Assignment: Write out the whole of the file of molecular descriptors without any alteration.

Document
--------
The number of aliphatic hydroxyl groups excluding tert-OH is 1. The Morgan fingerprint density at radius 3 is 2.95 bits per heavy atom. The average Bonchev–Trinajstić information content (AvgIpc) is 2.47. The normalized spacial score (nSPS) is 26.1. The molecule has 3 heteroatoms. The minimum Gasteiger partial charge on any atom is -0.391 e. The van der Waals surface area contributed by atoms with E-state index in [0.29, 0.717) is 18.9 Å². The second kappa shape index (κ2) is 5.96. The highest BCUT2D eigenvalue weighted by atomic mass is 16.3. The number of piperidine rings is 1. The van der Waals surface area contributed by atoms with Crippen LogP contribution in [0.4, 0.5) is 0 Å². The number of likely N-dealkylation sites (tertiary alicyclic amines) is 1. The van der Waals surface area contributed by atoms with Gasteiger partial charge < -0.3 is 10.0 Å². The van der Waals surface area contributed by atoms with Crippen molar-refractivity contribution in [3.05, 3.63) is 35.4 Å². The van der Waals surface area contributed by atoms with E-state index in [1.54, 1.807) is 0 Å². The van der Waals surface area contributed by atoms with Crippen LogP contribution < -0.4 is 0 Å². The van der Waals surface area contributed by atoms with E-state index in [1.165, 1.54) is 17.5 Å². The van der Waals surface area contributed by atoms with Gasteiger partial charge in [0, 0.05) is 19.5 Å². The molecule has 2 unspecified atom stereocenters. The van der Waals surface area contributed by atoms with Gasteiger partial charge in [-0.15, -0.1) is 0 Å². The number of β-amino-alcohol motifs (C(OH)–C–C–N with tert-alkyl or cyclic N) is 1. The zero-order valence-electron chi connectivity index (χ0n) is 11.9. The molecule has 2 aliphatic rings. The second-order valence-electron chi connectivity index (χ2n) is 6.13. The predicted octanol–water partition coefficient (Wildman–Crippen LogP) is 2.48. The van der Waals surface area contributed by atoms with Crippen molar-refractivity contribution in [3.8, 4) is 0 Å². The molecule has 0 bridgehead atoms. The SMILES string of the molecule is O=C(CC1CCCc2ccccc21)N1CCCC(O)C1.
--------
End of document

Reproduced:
The number of aliphatic hydroxyl groups excluding tert-OH is 1. The Morgan fingerprint density at radius 3 is 2.95 bits per heavy atom. The average Bonchev–Trinajstić information content (AvgIpc) is 2.47. The normalized spacial score (nSPS) is 26.1. The molecule has 3 heteroatoms. The minimum Gasteiger partial charge on any atom is -0.391 e. The van der Waals surface area contributed by atoms with E-state index in [0.29, 0.717) is 18.9 Å². The second kappa shape index (κ2) is 5.96. The highest BCUT2D eigenvalue weighted by atomic mass is 16.3. The number of piperidine rings is 1. The van der Waals surface area contributed by atoms with Crippen LogP contribution in [0.4, 0.5) is 0 Å². The number of likely N-dealkylation sites (tertiary alicyclic amines) is 1. The van der Waals surface area contributed by atoms with Gasteiger partial charge < -0.3 is 10.0 Å². The van der Waals surface area contributed by atoms with Crippen molar-refractivity contribution in [3.05, 3.63) is 35.4 Å². The van der Waals surface area contributed by atoms with E-state index in [1.54, 1.807) is 0 Å². The van der Waals surface area contributed by atoms with Crippen LogP contribution < -0.4 is 0 Å². The van der Waals surface area contributed by atoms with E-state index in [1.165, 1.54) is 17.5 Å². The van der Waals surface area contributed by atoms with Gasteiger partial charge in [0, 0.05) is 19.5 Å². The molecule has 2 unspecified atom stereocenters. The van der Waals surface area contributed by atoms with Gasteiger partial charge in [-0.15, -0.1) is 0 Å². The number of β-amino-alcohol motifs (C(OH)–C–C–N with tert-alkyl or cyclic N) is 1. The zero-order valence-electron chi connectivity index (χ0n) is 11.9. The molecule has 2 aliphatic rings. The second-order valence-electron chi connectivity index (χ2n) is 6.13. The predicted octanol–water partition coefficient (Wildman–Crippen LogP) is 2.48. The van der Waals surface area contributed by atoms with Crippen molar-refractivity contribution in [3.8, 4) is 0 Å². The molecule has 0 bridgehead atoms. The SMILES string of the molecule is O=C(CC1CCCc2ccccc21)N1CCCC(O)C1.